Lhakar is a Tibetan word meaning White Wednesday. It is a day celebrated as His Holiness the Dalai Lama’s Soul-Day. It started as a peaceful non-cooperation and civil disobedience movement in Tibet in the aftermath of 2008 uprising. Since then, Tibetans around the world led by Tibetans inside Tibet have been celebrating Lhakar by speaking Tibetan language, wearing traditional Tibetan attires and eating traditional Tibetan food. It is a day of being Tibetan, of celebrating the Tibetan identity.
However, this self-reliance Tibetan movement is not just for a day, rather it is for every day. Today let me tour you around Central Tibetan Administration (CTA) offices to witness how CTA staff are celebrating Lhakar.
As I ventured into the various departments and offices of the Tibetan administration, I noticed most of the staff are in their traditional attire of Chupa and Bhusu Onjug (Tibetan design shirt for men).
I opened my lens to capture some moments of being Tibetan in CTA premises. I saw the glittering eyes of staff working enthusiastically at their desks. I first visited the Tibetan Parliamentary Secretariat and met with Gyari Thar, an amiable gentleman who is a member of the Tibetan Parliament representing Amdo.
He softly said, “We consider Wednesdays as His Holiness the Dalai Lama’s soul day. On this day we celebrate the richness of our culture that was passed down to us from our ancestors. We proudly wear our traditional dress. Tibetans in Tibet and in exile observe this day as a movement to preserve our culture and language.”
While visiting the Department of Home, Thupten Rinzin, a beaming young man in a red traditional shirt shared, “Every day is Lhakar for me. I try to wear the traditional Tibetan dress every day of the week. My colleagues even tease me about it. However, I convinced them that Lhakar is not a just one-day movement, it’s an everyday movement to remind us of our culture.”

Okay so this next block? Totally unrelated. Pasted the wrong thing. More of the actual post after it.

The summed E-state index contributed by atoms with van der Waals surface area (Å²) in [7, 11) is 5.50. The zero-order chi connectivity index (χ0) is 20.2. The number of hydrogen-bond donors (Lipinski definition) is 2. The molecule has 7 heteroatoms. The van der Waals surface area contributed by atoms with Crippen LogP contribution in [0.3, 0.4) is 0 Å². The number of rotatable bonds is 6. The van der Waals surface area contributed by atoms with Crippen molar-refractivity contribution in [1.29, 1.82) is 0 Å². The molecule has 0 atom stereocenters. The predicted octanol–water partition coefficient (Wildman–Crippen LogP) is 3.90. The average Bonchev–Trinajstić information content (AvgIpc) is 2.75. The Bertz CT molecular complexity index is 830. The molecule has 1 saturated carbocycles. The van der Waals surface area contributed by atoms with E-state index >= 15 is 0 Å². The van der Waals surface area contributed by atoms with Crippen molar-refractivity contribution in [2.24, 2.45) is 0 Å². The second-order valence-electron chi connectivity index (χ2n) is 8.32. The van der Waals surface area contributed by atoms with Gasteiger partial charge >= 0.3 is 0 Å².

“We must observe every day as Lhakar,” he said.
As I moved from office to office to see how the staffs are observing Lhakar, I was overcome with a strong sense of being Tibetan. Even after more than five decades of being in exile, you could see the vibrant Tibetan culture alive and thriving.
As I returned to my office, the Department of Information and International Relations, a hot steaming cup of freshly brewed Tibetan butter tea awaited me at my desk. As I took the first sip, I felt grateful for the staff who has donated the butter for tea. It has become a tradition of sorts at our office for someone to voluntarily donate a chunk of butter to the office kitchen on Wednesdays so that the entire staff could enjoy Tibetan butter tea on Lhakar.
We have over 80-odd staff in our office, which is in fact one of the largest departments in the entire CTA but only one caretaker who prepares tea. As a result, our office kitchen is always busy and noisy with the whirring sound of electronic blenders on Wednesdays. Once the tea is ready to serve, it’s not uncommon to see staff turning up with teacups that is larger than usual. The unusually large teacups are a metaphor for the Tibetan people’s penchant for butter tea, something that has been passed down through generations. Even in exile, particularly in India with its subtropical climate, salted butter tea may not be everyone’s first preference but for us Tibetans, it’s always a delicacy and part of our culture.
Therefore, being a part of this unique movement, I feel proud of this culture that is deeply embedded in us. Although we may not realize it, everything that we do is a reflection of our culture and tradition.
To summarize, our culture is an inseparable part of our identity and Lhakar, even though it’s just one day in a week, is a day to acknowledge, celebrate and remind us of this unique and beautiful culture that has shaped the very identity of Tibetan people for over a millennia.
-Filed by Photojournalist Tenzin Phende, DIIR-